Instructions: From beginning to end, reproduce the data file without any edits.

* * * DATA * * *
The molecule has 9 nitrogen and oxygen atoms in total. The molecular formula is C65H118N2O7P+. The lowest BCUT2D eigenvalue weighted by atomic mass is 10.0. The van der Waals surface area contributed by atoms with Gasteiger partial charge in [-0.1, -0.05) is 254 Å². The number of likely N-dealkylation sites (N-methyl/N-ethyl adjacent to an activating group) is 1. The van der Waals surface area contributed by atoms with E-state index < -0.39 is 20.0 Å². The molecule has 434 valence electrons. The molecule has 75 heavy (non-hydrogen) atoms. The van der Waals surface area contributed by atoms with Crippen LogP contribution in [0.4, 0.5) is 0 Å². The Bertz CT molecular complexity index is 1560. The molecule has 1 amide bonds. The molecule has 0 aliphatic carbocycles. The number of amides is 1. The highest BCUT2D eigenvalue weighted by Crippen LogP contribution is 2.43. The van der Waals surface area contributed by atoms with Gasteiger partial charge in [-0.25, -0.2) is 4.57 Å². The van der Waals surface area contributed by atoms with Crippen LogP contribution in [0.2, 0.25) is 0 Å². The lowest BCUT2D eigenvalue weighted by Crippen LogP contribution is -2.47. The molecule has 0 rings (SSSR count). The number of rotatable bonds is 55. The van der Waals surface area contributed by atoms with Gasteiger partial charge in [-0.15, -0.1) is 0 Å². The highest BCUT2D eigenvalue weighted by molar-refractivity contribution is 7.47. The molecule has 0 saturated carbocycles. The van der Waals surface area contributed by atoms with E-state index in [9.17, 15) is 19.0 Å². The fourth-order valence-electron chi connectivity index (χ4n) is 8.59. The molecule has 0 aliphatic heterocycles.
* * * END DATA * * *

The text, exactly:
The molecule has 9 nitrogen and oxygen atoms in total. The molecular formula is C65H118N2O7P+. The lowest BCUT2D eigenvalue weighted by atomic mass is 10.0. The van der Waals surface area contributed by atoms with Gasteiger partial charge in [-0.1, -0.05) is 254 Å². The number of likely N-dealkylation sites (N-methyl/N-ethyl adjacent to an activating group) is 1. The van der Waals surface area contributed by atoms with E-state index < -0.39 is 20.0 Å². The molecule has 434 valence electrons. The molecule has 75 heavy (non-hydrogen) atoms. The van der Waals surface area contributed by atoms with Crippen LogP contribution in [0.4, 0.5) is 0 Å². The Bertz CT molecular complexity index is 1560. The molecule has 1 amide bonds. The molecule has 0 aliphatic carbocycles. The number of amides is 1. The highest BCUT2D eigenvalue weighted by Crippen LogP contribution is 2.43. The van der Waals surface area contributed by atoms with Gasteiger partial charge in [-0.25, -0.2) is 4.57 Å². The van der Waals surface area contributed by atoms with Crippen LogP contribution in [0.2, 0.25) is 0 Å². The lowest BCUT2D eigenvalue weighted by Crippen LogP contribution is -2.47. The molecule has 0 rings (SSSR count). The number of rotatable bonds is 55. The van der Waals surface area contributed by atoms with Gasteiger partial charge in [-0.15, -0.1) is 0 Å². The highest BCUT2D eigenvalue weighted by molar-refractivity contribution is 7.47. The molecule has 0 saturated carbocycles. The van der Waals surface area contributed by atoms with E-state index in [9.17, 15) is 19.0 Å². The fourth-order valence-electron chi connectivity index (χ4n) is 8.59. The molecule has 0 aliphatic heterocycles.